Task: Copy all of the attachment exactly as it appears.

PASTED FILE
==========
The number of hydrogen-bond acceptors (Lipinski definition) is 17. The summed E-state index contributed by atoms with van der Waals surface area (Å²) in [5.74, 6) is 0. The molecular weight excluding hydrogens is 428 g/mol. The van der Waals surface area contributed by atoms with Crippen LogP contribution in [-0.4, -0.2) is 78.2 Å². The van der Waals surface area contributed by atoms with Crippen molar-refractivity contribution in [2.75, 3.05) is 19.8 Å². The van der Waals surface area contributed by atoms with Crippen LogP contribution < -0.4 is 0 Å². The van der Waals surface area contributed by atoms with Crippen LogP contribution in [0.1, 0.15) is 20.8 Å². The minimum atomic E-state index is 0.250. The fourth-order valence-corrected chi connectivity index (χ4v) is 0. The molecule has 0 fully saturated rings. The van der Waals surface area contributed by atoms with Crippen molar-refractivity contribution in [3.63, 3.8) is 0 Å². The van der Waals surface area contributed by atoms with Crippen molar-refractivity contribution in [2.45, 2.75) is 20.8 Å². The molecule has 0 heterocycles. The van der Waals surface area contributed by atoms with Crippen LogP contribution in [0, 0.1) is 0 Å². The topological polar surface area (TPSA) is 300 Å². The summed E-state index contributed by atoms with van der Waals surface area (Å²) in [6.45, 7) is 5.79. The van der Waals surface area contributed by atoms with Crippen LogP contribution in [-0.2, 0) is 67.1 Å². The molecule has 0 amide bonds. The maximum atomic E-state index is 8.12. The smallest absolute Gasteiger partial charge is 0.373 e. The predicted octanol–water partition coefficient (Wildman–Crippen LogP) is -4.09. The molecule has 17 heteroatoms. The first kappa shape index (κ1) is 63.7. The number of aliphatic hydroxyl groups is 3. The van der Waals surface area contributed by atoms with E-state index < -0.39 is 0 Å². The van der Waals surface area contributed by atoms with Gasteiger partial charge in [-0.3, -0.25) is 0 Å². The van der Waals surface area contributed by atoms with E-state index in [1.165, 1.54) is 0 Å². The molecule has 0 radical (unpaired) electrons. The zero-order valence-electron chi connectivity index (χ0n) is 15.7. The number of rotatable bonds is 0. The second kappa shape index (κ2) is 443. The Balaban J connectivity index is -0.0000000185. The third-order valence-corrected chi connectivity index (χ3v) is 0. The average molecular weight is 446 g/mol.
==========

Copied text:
The number of hydrogen-bond acceptors (Lipinski definition) is 17. The summed E-state index contributed by atoms with van der Waals surface area (Å²) in [5.74, 6) is 0. The molecular weight excluding hydrogens is 428 g/mol. The van der Waals surface area contributed by atoms with Crippen LogP contribution in [-0.4, -0.2) is 78.2 Å². The van der Waals surface area contributed by atoms with Crippen molar-refractivity contribution in [2.75, 3.05) is 19.8 Å². The van der Waals surface area contributed by atoms with Crippen LogP contribution < -0.4 is 0 Å². The van der Waals surface area contributed by atoms with Crippen LogP contribution in [0.1, 0.15) is 20.8 Å². The minimum atomic E-state index is 0.250. The fourth-order valence-corrected chi connectivity index (χ4v) is 0. The molecule has 0 fully saturated rings. The van der Waals surface area contributed by atoms with Crippen molar-refractivity contribution in [3.63, 3.8) is 0 Å². The van der Waals surface area contributed by atoms with Crippen molar-refractivity contribution in [2.45, 2.75) is 20.8 Å². The molecule has 0 heterocycles. The van der Waals surface area contributed by atoms with Crippen LogP contribution in [0, 0.1) is 0 Å². The topological polar surface area (TPSA) is 300 Å². The summed E-state index contributed by atoms with van der Waals surface area (Å²) in [6.45, 7) is 5.79. The van der Waals surface area contributed by atoms with Crippen LogP contribution in [-0.2, 0) is 67.1 Å². The molecule has 0 amide bonds. The maximum atomic E-state index is 8.12. The smallest absolute Gasteiger partial charge is 0.373 e. The predicted octanol–water partition coefficient (Wildman–Crippen LogP) is -4.09. The molecule has 17 heteroatoms. The first kappa shape index (κ1) is 63.7. The number of aliphatic hydroxyl groups is 3. The van der Waals surface area contributed by atoms with E-state index < -0.39 is 0 Å². The van der Waals surface area contributed by atoms with Gasteiger partial charge in [-0.3, -0.25) is 0 Å². The van der Waals surface area contributed by atoms with E-state index in [1.165, 1.54) is 0 Å². The molecule has 0 radical (unpaired) electrons. The zero-order valence-electron chi connectivity index (χ0n) is 15.7. The number of rotatable bonds is 0. The second kappa shape index (κ2) is 443. The Balaban J connectivity index is -0.0000000185. The third-order valence-corrected chi connectivity index (χ3v) is 0. The average molecular weight is 446 g/mol.